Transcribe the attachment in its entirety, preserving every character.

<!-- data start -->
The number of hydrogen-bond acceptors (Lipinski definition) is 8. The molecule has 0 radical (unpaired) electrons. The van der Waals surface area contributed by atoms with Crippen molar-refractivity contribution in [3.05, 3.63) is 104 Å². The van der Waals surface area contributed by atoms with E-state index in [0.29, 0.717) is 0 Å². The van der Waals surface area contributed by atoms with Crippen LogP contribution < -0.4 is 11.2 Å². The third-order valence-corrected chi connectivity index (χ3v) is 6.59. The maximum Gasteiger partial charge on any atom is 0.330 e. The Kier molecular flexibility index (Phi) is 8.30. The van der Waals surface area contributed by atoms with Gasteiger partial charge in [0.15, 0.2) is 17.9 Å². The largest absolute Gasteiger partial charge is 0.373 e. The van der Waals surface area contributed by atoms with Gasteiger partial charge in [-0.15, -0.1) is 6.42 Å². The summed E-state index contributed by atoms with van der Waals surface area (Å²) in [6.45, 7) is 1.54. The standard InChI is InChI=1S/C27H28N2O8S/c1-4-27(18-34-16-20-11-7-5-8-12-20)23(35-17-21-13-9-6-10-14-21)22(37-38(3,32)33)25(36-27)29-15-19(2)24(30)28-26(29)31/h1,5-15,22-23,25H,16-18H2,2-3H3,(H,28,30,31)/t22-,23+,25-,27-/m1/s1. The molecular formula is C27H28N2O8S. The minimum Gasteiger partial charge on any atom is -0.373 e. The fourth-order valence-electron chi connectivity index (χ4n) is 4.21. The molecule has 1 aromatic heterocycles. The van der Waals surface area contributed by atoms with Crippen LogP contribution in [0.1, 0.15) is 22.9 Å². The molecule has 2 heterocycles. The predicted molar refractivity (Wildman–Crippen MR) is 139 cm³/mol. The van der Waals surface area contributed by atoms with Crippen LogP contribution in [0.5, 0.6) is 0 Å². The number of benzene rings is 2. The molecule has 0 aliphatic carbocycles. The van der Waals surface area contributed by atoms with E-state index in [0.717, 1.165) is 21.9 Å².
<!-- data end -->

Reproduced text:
The number of hydrogen-bond acceptors (Lipinski definition) is 8. The molecule has 0 radical (unpaired) electrons. The van der Waals surface area contributed by atoms with Crippen molar-refractivity contribution in [3.05, 3.63) is 104 Å². The van der Waals surface area contributed by atoms with E-state index in [0.29, 0.717) is 0 Å². The van der Waals surface area contributed by atoms with Crippen LogP contribution < -0.4 is 11.2 Å². The third-order valence-corrected chi connectivity index (χ3v) is 6.59. The maximum Gasteiger partial charge on any atom is 0.330 e. The Kier molecular flexibility index (Phi) is 8.30. The van der Waals surface area contributed by atoms with Gasteiger partial charge in [0.15, 0.2) is 17.9 Å². The largest absolute Gasteiger partial charge is 0.373 e. The van der Waals surface area contributed by atoms with Gasteiger partial charge in [-0.15, -0.1) is 6.42 Å². The summed E-state index contributed by atoms with van der Waals surface area (Å²) in [6.45, 7) is 1.54. The standard InChI is InChI=1S/C27H28N2O8S/c1-4-27(18-34-16-20-11-7-5-8-12-20)23(35-17-21-13-9-6-10-14-21)22(37-38(3,32)33)25(36-27)29-15-19(2)24(30)28-26(29)31/h1,5-15,22-23,25H,16-18H2,2-3H3,(H,28,30,31)/t22-,23+,25-,27-/m1/s1. The molecular formula is C27H28N2O8S. The minimum Gasteiger partial charge on any atom is -0.373 e. The fourth-order valence-electron chi connectivity index (χ4n) is 4.21. The molecule has 1 aromatic heterocycles. The van der Waals surface area contributed by atoms with Crippen LogP contribution in [0.1, 0.15) is 22.9 Å². The molecule has 2 heterocycles. The predicted molar refractivity (Wildman–Crippen MR) is 139 cm³/mol. The van der Waals surface area contributed by atoms with Crippen LogP contribution in [0.5, 0.6) is 0 Å². The number of benzene rings is 2. The molecule has 0 aliphatic carbocycles. The van der Waals surface area contributed by atoms with E-state index in [0.717, 1.165) is 21.9 Å².